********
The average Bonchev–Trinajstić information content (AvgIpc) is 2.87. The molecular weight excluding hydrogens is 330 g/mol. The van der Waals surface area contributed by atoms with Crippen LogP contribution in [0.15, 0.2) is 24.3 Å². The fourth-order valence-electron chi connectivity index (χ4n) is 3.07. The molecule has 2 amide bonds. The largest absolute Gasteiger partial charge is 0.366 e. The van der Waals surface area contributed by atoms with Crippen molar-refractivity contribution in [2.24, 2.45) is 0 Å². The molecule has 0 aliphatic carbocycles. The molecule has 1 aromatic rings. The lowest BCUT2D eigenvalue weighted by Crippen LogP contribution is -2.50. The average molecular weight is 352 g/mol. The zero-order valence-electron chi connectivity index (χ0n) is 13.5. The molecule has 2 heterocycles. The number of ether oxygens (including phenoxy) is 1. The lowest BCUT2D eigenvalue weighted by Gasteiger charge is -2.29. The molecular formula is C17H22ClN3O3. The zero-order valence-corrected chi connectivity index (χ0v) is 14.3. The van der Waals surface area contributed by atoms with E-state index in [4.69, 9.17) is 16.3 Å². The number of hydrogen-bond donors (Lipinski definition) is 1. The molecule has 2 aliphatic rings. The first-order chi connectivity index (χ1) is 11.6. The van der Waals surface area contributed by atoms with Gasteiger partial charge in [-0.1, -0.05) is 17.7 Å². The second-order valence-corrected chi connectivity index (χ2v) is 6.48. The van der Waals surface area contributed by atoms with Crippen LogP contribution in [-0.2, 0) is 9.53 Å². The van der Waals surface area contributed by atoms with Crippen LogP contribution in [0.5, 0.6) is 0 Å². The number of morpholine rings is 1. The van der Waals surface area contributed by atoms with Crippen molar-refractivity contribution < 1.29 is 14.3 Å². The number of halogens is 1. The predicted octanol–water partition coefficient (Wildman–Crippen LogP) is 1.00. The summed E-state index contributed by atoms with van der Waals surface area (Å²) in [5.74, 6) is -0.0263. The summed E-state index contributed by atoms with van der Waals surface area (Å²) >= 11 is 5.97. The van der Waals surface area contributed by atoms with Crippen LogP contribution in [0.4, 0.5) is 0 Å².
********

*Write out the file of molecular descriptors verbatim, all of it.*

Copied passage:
The average Bonchev–Trinajstić information content (AvgIpc) is 2.87. The molecular weight excluding hydrogens is 330 g/mol. The van der Waals surface area contributed by atoms with Crippen LogP contribution in [0.15, 0.2) is 24.3 Å². The fourth-order valence-electron chi connectivity index (χ4n) is 3.07. The molecule has 2 amide bonds. The largest absolute Gasteiger partial charge is 0.366 e. The van der Waals surface area contributed by atoms with Crippen molar-refractivity contribution in [2.24, 2.45) is 0 Å². The molecule has 0 aliphatic carbocycles. The molecule has 1 aromatic rings. The lowest BCUT2D eigenvalue weighted by Crippen LogP contribution is -2.50. The average molecular weight is 352 g/mol. The zero-order valence-electron chi connectivity index (χ0n) is 13.5. The molecule has 2 heterocycles. The number of ether oxygens (including phenoxy) is 1. The lowest BCUT2D eigenvalue weighted by Gasteiger charge is -2.29. The molecular formula is C17H22ClN3O3. The zero-order valence-corrected chi connectivity index (χ0v) is 14.3. The van der Waals surface area contributed by atoms with E-state index in [4.69, 9.17) is 16.3 Å². The number of hydrogen-bond donors (Lipinski definition) is 1. The molecule has 2 aliphatic rings. The first-order chi connectivity index (χ1) is 11.6. The van der Waals surface area contributed by atoms with Gasteiger partial charge in [-0.1, -0.05) is 17.7 Å². The second-order valence-corrected chi connectivity index (χ2v) is 6.48. The van der Waals surface area contributed by atoms with Crippen LogP contribution in [-0.2, 0) is 9.53 Å². The van der Waals surface area contributed by atoms with Crippen LogP contribution in [0.5, 0.6) is 0 Å². The number of morpholine rings is 1. The van der Waals surface area contributed by atoms with Crippen molar-refractivity contribution < 1.29 is 14.3 Å². The number of halogens is 1. The predicted octanol–water partition coefficient (Wildman–Crippen LogP) is 1.00. The summed E-state index contributed by atoms with van der Waals surface area (Å²) in [5.74, 6) is -0.0263. The summed E-state index contributed by atoms with van der Waals surface area (Å²) >= 11 is 5.97. The van der Waals surface area contributed by atoms with Crippen LogP contribution in [0.4, 0.5) is 0 Å².